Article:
Getting your garden ready for winter is simply a matter of cleaning and covering up. No matter where you live or if you get super-cold winters or not, preparing your garden for cold weather is a necessary task. Tackling these chores one step at a time will ensure that your garden is ready to go come spring.
1. Plant cover crops
Photo by Linda via Flickr
If you are not planning to grow winter hardy vegetables, consider planting a cover crop. Cover crops help manage soil erosion, improve soil quality and control weeds and pests. When it’s time to prepare the garden in the spring, you’ll have a natural “green manure” already in place. Winter rye and wheat are common cover crops that can be planted in empty garden beds from September to November.
2. Remove spent plants
Photo by Karen Tempelaar via Flickr
Any plant that is no longer blooming or producing can be removed from your garden beds and potted containers. Pull out the spent plants and toss them in your compost pile. Cut back any dead or diseased limbs from your ornamental shrubs.
3. Bring in tender potted plants
Photo by Susie Morris via Flickr
If you let your houseplants vacation on the front porch over the summer and fall, it’s time to bring them indoors. When the overnight temperatures start to dip into the 40s, start the transition. If the plant struggled all season, get rid of the plant. The last thing you want is to bring in a diseased plant. Inspect your plants for any pests. A simple way to get rid those creepy crawlies is to submerge the entire plant in a bucket of water with a few squirts of castile soap. Let the plant sit completely submerged for 10 minutes, then pull out the plant and let it drain.
4. Insulate outdoor plants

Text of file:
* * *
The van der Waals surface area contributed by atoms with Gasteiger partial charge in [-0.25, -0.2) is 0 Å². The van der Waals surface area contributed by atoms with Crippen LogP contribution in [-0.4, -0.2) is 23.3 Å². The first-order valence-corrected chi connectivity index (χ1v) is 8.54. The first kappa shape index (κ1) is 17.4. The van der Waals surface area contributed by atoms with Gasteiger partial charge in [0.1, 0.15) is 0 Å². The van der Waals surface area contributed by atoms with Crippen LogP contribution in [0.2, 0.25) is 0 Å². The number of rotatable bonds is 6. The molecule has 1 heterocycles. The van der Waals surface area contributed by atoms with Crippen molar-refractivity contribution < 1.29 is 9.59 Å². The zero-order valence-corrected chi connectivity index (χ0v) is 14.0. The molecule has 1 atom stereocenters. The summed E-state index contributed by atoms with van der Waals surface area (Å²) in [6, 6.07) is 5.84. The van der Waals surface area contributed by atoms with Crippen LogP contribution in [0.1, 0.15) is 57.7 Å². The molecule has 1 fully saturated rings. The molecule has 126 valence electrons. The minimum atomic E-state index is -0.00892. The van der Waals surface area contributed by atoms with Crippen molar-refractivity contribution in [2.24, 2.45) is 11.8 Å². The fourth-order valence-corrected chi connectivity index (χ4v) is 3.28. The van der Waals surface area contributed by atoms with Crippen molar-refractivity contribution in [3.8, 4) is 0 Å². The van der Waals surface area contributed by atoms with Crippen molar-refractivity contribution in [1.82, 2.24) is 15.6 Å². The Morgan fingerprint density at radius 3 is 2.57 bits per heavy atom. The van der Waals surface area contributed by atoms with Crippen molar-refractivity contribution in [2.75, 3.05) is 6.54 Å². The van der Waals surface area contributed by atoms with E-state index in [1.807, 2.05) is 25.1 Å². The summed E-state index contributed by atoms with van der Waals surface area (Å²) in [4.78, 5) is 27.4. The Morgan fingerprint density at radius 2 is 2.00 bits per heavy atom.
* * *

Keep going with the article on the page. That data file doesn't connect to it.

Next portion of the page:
Photo by Maggie Metcalf via Flickr
When you rake your fallen leaves, don’t toss them! Save the leaves to use as an insulating mulch for your planted perennials. Chop up your leaves by running your lawn mower over them. Rake up the chopped leaves and add a four- to six-inch layer of mulch around any of your shrubs and trees. This will help keep the plants’ roots warm and moist over the winter.
5. Clean your garden tools
Photo by Knitting Iris via Flickr
Give your garden tools a good cleaning before you pack them away. Start by brushing off any caked dirt with a stiff brush. If the handles are wood and have lost their protective finish, you can restore the handles. To restore weathered tool handles, start by sanding with a fine grit piece of sandpaper. Apply a liberal amount of boiled linseed oil with an old rag or T-shirt (until the tool handle does not soak up any more oil) and let it dry.
With your garden chores done for the year, you can put your garden to bed. These simple steps will help you get a head start on your garden next spring. Relax, make a steamy cup of hot chocolate, and enjoy reading seed catalogs until next year.